Everybody’s Kierkegaard

The Last Years: Journals 1853-1855

by Sören Kierkegaard, edited and translated by Ronald Gregor Smith
Harper & Row, 384 pp., $6.95

Sören Kierkegaard
Sören Kierkegaard; drawing by David Levine

With the appearance of this part of Kierkegaard’s Journals, all but one of his published works are now translated into English. The remaining work, his master’s thesis, On the Concept of Irony, is scheduled to appear this year, and some unpublished letters and papers have been commissioned for translation. So unless one counts some selections published as a University of Texas bulletin in 1923, it has taken less than thirty years to render practically the entire corpus into English: The first important publications—Alexander Dru’s selections from the Journals and Walter Lowrie’s extensive quotations in his biography Kierkegaard—both appeared in 1938.

Kierkegaard died in 1855. Thus English and American interest in his work is a twentieth-century phenomenon. The same is not true in Scandinavia, where within ten years of his death his work was exerting an important literary and philosophical influence—on Ibsen for instance. In Germany, however, there was little serious discussion of Kierkegaard before the end of World War I. Bärthold had published several works about him in German in the 1870s, and Brandes published one significant study in 1879; but the only influential (though superficial) works in German before World War I were written by a professor of philosophy in Copenhagen, Harald Höffding. There are adequate entries on Kierkegaard in the Realenzyklopädie für Protestantische Theologie und Kirche (1901) and in English in the old Schaff-Herzog Encyclopedia, but both were written by the same man, a Dane. Neither Windelband nor Eucken mention him in their histories of philosophy, and Falckenberg cites him only once even in late editions of his Geschichte der neueren Philosophie.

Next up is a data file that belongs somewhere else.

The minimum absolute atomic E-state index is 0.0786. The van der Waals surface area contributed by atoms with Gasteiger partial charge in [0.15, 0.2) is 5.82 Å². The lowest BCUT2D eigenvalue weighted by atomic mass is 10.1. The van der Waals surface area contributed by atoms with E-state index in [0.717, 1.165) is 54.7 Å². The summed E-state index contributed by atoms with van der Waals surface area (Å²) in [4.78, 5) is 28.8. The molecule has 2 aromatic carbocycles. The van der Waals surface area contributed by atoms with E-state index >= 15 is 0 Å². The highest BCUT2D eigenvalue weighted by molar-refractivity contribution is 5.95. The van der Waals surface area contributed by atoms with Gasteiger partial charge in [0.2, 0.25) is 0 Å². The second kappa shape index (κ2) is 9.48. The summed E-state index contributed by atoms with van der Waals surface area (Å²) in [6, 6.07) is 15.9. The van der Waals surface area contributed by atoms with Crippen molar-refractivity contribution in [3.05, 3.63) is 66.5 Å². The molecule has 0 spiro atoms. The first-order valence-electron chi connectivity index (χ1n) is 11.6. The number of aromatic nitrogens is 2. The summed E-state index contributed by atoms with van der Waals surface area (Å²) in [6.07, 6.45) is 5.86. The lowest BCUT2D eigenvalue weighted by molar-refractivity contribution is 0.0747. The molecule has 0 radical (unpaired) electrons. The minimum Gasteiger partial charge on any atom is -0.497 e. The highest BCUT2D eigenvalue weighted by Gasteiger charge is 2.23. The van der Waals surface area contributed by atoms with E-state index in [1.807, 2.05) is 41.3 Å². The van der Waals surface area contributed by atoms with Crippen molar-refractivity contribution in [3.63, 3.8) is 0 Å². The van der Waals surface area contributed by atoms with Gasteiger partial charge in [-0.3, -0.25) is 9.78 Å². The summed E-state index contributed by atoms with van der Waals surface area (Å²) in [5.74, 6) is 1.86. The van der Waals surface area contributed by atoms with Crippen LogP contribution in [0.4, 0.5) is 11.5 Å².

IT IS RARE for an author to have to wait until sixty-five years after his death to become immortal; and neglect of his work cannot entirely be blamed on his mother tongue, since a number of his more important works were available in German by the latter part of the nineteenth century. What happened? The Swiss theologian, Karl Barth, is chiefly responsible for introducing Kierkegaard’s ideas into general discussion. In The Epistle to the Romans, published in 1918—the book that made his reputation and is often credited with having started the neo-orthodox movement in Protestantism—Barth quoted Kierkegaard generously; and for the following eight years he made no secret of his immense debt to him. Around 1927, however, Barth abruptly dropped Kierkegaard: In his enormous twelve-volume Church Dogmatics Barth mentions Kierkegaard about twenty times, often in small type and in passing, and usually to criticize one or another of his minor ideas. In a brief autobiography which appeared in 1945, Barth does not even list Kierkegaard among those thinkers who shaped his doctrinal standpoint; and in Die Protestantische Theologie im 19 Jahrhundert (1947), published in English as Protestant Thought from Rousseau to Ritschl, Barth mentions Kierkegaard only three times. Thereby hang several tales.

Kierkegaard’s work was useful to the early Protestant neo-orthodox movement for several reasons. One might,…

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